Take Five With Dave Bryant
Meet Dave Bryant:
Keyboardist and composer, Dave Bryant is best known for his work as a member of Ornette Coleman's Prime Time group. Bryant's addition to the group marked Coleman's first extended work with a keyboard instrument in decades.
Teachers and/or influences?
I went through a lot of teachers, but my favorites were Fred and Shirley Clements when I was growing up in my home town, and Bruce Thomas and John Arcaro at Berklee. I also have fond memories of Berklee classes with George Garzone, Ed Tomassi, Herman Johnson, and Paul Schmelling. Best jazz pedagogy I ever witnessed? An afternoon spent (as a guest) in the studio of drummer Lenny Nelson}, an inspiration that's lasted a lifetime.
For influences: on piano, Duke Ellington, Thelonious Monk and Cecil Taylor comprise my favorite comparative study. Keith Jarrett, Nat "King" Cole and Art Tatum have also been extremely important. On other instruments: Miles Davis, Billie Holiday, Charlie Parker, Clifford Brown and Charles MingusI'll arbitrarily stop there.
For electric keyboards, I loved all the Moogers: Keith Emerson, Jan Hammer, Wendy Carlos. For pop, I'm a child of the sixties: The Beatles, Brian Wilson, Eric Clapton, Bob Dylan. In classical music, Bach and Prokofiev have been two particular favorites. I also enjoy different forms of traditional music from India, East Asia, and the Middle East.
I've saved Ornette Coleman for lastteacher and influence don't seem quite adequate; how about Mentor/Role Model/Dear Friend/Sparring Partner/Standard of Excellence?
I knew I wanted to be a musician when...
I was always listening to and trying to play music when I was a kid, but thought I might want to be an artist. Then, I remember reading a letter in a magazine from someone who was a music major in college, and suddenly had this "I could do that!" moment.
Your sound and approach to music:
I like music that has a good balance of the basic elementsmelody, harmony, rhythm. I think that's what drew me to jazz. But, to be fair, there's a lot of great music that doesn't strike me as being particularly well balanced in that way.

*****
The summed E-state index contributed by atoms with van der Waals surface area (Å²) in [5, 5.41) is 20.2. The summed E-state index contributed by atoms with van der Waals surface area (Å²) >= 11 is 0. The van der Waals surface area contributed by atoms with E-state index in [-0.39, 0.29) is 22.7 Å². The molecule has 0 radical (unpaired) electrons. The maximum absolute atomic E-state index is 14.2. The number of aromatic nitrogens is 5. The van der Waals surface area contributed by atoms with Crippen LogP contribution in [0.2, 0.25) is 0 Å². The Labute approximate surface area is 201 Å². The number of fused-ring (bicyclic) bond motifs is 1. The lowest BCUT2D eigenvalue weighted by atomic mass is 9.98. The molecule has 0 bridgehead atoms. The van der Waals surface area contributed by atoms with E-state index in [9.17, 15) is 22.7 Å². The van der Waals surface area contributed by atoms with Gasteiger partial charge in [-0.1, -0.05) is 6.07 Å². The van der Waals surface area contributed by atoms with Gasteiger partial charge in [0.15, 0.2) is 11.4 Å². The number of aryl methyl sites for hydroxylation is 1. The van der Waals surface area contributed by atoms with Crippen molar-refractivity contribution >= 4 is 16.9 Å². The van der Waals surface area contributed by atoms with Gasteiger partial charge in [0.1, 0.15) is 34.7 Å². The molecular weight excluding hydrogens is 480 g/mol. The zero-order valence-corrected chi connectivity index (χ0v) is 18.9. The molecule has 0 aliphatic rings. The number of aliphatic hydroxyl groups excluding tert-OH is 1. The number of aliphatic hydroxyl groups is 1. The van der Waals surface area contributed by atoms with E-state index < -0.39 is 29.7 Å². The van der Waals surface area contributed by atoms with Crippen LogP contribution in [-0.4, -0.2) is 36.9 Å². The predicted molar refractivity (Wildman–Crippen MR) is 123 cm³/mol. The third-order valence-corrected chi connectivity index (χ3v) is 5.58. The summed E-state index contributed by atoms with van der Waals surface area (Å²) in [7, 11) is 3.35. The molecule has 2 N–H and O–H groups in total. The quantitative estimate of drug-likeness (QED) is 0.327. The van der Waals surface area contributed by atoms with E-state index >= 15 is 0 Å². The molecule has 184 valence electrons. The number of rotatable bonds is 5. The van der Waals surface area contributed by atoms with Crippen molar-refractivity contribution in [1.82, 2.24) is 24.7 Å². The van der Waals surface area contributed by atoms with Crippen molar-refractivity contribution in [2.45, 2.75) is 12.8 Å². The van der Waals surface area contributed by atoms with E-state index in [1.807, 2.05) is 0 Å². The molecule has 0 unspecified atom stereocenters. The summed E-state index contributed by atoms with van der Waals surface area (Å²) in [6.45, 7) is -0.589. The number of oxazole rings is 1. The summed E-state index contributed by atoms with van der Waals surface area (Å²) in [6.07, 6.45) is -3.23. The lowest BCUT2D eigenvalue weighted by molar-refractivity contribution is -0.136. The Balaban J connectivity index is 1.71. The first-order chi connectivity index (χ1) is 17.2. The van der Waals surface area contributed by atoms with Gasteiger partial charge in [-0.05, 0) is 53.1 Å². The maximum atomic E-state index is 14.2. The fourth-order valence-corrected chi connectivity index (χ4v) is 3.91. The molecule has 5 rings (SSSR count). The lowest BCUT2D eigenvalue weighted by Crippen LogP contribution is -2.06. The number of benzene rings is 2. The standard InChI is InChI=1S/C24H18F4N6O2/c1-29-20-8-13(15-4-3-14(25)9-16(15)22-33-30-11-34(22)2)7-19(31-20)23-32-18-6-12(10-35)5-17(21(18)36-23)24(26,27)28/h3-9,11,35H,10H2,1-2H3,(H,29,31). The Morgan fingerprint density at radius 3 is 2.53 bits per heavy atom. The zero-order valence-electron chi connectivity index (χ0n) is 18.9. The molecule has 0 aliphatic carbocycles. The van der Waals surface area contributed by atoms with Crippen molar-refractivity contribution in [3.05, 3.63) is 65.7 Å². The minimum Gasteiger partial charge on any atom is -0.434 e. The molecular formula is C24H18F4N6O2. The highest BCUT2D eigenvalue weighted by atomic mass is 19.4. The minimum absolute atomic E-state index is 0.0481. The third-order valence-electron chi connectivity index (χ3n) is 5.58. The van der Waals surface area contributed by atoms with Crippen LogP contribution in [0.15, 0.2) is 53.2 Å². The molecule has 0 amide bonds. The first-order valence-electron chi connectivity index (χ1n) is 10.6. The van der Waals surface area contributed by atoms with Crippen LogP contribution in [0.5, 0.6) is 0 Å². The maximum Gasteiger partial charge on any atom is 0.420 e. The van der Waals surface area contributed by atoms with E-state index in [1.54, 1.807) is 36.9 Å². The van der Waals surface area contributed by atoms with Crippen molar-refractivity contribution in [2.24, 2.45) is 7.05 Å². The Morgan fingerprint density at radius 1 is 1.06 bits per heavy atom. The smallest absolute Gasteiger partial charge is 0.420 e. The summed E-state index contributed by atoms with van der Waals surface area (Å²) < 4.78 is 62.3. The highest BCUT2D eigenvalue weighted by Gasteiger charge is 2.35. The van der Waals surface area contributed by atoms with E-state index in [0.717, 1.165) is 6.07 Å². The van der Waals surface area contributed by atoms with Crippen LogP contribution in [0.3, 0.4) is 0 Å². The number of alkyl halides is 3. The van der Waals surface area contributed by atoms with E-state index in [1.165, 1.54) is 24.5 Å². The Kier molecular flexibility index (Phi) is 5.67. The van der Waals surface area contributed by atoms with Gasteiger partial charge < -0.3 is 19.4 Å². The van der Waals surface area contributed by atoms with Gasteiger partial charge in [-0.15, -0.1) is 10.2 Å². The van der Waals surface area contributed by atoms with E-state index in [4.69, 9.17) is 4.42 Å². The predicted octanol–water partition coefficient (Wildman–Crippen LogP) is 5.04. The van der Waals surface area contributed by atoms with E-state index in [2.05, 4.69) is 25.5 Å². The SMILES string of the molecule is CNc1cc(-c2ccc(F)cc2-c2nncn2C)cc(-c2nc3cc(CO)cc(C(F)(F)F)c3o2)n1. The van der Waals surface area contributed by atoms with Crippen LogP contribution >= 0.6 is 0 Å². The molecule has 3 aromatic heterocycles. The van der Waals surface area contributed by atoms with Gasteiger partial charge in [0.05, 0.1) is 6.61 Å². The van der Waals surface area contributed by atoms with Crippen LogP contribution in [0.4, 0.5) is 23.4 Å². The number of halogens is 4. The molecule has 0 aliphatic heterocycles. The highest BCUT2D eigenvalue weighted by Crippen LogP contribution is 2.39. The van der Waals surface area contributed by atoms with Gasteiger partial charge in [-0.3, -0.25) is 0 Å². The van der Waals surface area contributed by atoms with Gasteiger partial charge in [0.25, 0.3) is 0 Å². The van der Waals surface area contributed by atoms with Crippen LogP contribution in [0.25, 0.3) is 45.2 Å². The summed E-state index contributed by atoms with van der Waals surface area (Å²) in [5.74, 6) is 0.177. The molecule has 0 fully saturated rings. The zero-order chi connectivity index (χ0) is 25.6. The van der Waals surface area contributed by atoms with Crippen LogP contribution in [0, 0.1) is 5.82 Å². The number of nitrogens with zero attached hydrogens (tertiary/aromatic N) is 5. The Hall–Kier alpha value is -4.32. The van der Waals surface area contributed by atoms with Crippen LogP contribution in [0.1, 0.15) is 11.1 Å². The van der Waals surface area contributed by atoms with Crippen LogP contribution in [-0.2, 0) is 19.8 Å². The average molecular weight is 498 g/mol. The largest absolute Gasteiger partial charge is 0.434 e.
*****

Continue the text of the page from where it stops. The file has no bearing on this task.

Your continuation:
Your teaching approach:
I try to be the teacher I always wanted, in terms of both content and approach. I've been very fortunate to encounter some kindred spirits in the classroom.
Your dream band:
Well, you know, I've had wonderful experiences playing with students, and miserable experiences playing with celebrities. As much of a thrill as it would be to play with any of my favorite musicians, I guess experience has kind of disabused me of the "dream band" notion. At this point, I would say I find it useful to evaluate a band more as a collection of relationships than as a collection of individuals. How it looks on paper don't count.
Playing Royal Festival Hall in London with Ornette a couple of timesfor such a big, auspicious place, I remember it having kind of a warm vibe. As a listener, I remember seeing Jack DeJohnette years ago at the Famous Ballroom in Baltimore. People were sitting at picnic tables eating fried chicken, and ladies from the neighborhood were selling pies in the back. I think it's admirable to aspire toward certain standards of status and respect in the presentation of this music, but as an expression of integration with the community, that worked for me.
Your favorite recording in your discography and why?
Only two released as a leader: Shock Exchange and The Eternal Hang. I choose both.
The first Jazz album I bought was:
Heh. Mahavishnu Orchestra, The Inner Mounting Flame. For extra credit: first album I asked for as a child was Allan Sherman's My Son, The Nut.
What do you think is the most important thing you are contributing musically?
There's something about being inspired by someone else's work that invites a reciprocal response. If I can try to "pay those inspirations forward," I think that's pretty important. Also, integrating acoustic and electronic instruments is a special interest of mine. But ultimate "importance" would have to be ascribed by the listener.
CDs you are listening to now:
That big Mosaic box of early Ellington.
What are some of the essential requirements to keep jazz alive and growing?
I'm always encouraged by how jazz seems to spontaneously diversify its gene pool by bringing in influences from other styles and cultures. Marketers and some historians might complain, but it's a sign there's still a pulse there.
I work for a book publisher, and teach.